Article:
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5.2 Samaria

Samaria is an ancient city and a state in Palestine. The city was located about 40 km (25 miles) Northwest of modern Jerusalem, Israel.


The city of Samaria was built on a hill overlooking a main road to Jerusalem, the capital of King David, by King Omri (reigned 876-869 BC), who made it the capital of his Northern Kingdom of Israel. The Assyrians conquered the region in the late 8th century BC, as recorded in 2 Kings 17:1-6, 24. They deported many of the inhabitants, replacing some of them with people from other conquered lands. The people of the region, thereafter known as Samaria, continued to practise a form of Judaism, and preserved the so-called Samaritan Pentateuch, that was probably based on an earlier text of the first five books of the Bible than is currently known in the Jewish Torah.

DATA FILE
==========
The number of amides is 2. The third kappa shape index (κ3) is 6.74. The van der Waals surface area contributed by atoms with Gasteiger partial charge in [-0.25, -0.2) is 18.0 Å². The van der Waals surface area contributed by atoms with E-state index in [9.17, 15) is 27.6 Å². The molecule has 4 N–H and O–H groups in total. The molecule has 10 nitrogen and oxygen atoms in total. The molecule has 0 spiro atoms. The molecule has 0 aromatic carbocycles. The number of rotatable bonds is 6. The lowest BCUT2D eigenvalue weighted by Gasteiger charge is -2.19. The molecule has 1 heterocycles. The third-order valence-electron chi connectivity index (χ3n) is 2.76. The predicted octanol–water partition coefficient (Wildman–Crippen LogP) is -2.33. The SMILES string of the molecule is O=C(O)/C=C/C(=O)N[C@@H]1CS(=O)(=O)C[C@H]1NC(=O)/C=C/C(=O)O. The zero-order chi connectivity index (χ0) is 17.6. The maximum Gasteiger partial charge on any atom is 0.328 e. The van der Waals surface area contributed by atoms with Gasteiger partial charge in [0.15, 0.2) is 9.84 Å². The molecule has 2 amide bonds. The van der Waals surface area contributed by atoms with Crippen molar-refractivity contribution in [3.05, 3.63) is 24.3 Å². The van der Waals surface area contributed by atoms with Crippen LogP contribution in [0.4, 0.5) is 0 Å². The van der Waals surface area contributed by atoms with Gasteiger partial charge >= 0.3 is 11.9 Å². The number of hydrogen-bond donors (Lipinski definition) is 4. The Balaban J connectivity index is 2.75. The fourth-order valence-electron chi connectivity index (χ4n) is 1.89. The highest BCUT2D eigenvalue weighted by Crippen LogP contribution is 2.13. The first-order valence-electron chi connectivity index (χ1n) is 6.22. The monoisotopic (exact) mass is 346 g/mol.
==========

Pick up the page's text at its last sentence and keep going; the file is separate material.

With the overthrow of the Assyrian Empire (609 BC), Samaria passed to the Babylonians and then to successive conquerors of Palestine. Under the Romans, the city was called Sebaste, and a modern village nearby preserves the name as Sebastiyeh or Sabastiya.

In the 1st century AD the Samaritans were disliked by the Jews, as is demonstrated by the Tale of the Good Samaritan, who helped a sick Jewish traveller after he had been bypassed by members of his own faith (Luke 10:30-37), and by the story of the conversation between Jesus and the woman of Samaria (John 4:5-42).

The site of the ancient city preserves the ruins of a colonnade from the 1st century BC, a temple to the Emperor Augustus, and other antiquities. Between 1908 and 1911 a team from Harvard University made important discoveries on the site, which was excavated in the 1930s and the 1960s by Palestinian archaeologists.

Modern Samaritans

A sect of Samaritans continues to practise a religion similar to that of the biblical Jews, with some admixture of Islam. Few in number, they inhabit an area around their ancient temple site of Mount Gerizim, near modern Nabulus, in the area now known as the West Bank. (11)